Copyright relates to literary and artistic creations, such as books, music, paintings and sculptures, films and technology-based works (such as computer programs and electronic databases). In certain languages, copyright is referred to as authors’ rights. Although international law has brought about some convergence, this distinction reflects an historic difference in the evolution of these rights that is still reflected in many copyright systems.
The expression copyright refers to the act of copying an original work which, in respect of literary and artistic creations, may be done only by the author or with the author’s permission. The expression authors’ rights refers to the creator of an artistic work, its author, thus underlining that, as recognized in most laws, authors have certain specific rights in their creations that only they can exercise, which are often referred to as moral rights, such as the right to prevent distorted reproductions of the work. Other rights, such as the right to make copies, can be exercised by third parties with the author’s permission, for example, by a publisher who obtains a license to this effect from the author.
Copyright protects two types of rights. Economic rights allow right owners to derive financial reward from the use of their works by others. Moral rights allow authors and creators to take certain actions to preserve and protect their link with their work. The author or creator may be the owner of the economic rights or those rights may be transferred to one or more copyright owners. Many countries do not allow the transfer of moral rights.
Related rights, also referred to as neighboring rights, protect the legal interests of certain persons and legal entities that contribute to making works available to the public or that produce subject matter which, while not qualifying as works under the copyright systems of all countries, contains sufficient creativity or technical and organizational skill to justify recognition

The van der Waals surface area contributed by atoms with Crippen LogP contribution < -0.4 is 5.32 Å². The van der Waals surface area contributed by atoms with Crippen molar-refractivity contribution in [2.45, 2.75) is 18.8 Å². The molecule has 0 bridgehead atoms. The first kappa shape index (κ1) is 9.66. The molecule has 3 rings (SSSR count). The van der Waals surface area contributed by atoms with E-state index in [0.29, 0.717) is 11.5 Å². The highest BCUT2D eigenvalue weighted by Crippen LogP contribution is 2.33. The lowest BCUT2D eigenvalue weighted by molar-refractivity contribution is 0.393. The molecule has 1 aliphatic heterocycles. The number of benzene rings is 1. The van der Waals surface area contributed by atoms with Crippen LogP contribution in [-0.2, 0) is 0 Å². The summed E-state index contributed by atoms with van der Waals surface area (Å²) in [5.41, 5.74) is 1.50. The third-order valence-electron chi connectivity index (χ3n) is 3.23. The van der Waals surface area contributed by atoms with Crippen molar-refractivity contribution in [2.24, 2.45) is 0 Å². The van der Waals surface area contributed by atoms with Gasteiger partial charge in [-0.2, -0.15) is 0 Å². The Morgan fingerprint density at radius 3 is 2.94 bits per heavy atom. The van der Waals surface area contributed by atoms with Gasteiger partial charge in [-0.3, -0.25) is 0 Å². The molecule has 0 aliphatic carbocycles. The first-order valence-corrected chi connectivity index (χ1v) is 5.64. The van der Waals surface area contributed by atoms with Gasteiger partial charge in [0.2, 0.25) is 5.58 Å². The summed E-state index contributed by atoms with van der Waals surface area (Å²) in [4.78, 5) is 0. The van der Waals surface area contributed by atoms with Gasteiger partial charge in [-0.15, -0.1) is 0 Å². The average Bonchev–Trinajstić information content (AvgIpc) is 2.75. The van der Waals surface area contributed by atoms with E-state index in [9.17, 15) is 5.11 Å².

Of a copyright-like property right. The law of related rights deems that the productions that result from the activities of such persons and entities merit legal protection as they are related to the protection of works of authorship under copyright. Some laws make clear, however, that the exercise of related rights should leave intact, and in no way affect, the protection of copyright. Traditionally, related rights have been granted to three categories of beneficiaries:
- Producers of sound recordings (also referred to as phonograms); and
The rights of performers are recognized because their creative Intervention is necessary to give life to, for example, motion Pictures or musical, dramatic and choreographic works, and Because they have a justifiable interest in the legal protection of their individual interpretations. The rights of producers of sound recordings are recognized because their creative, financial and organizational resources are necessary to make sound recordings, often based on musical works, available to the public in commercial form, and because of their legitimate interest in having the legal resources to take action against unauthorized uses be this the making and distribution of unauthorized copies (piracy) or the unauthorized broadcasting or communication to the public of their sound recordings. Likewise, the rights of broadcasting organizations are recognized because of their role in making works available to the public, and in light of their justified interest in controlling the transmission and retransmission of their broadcasts.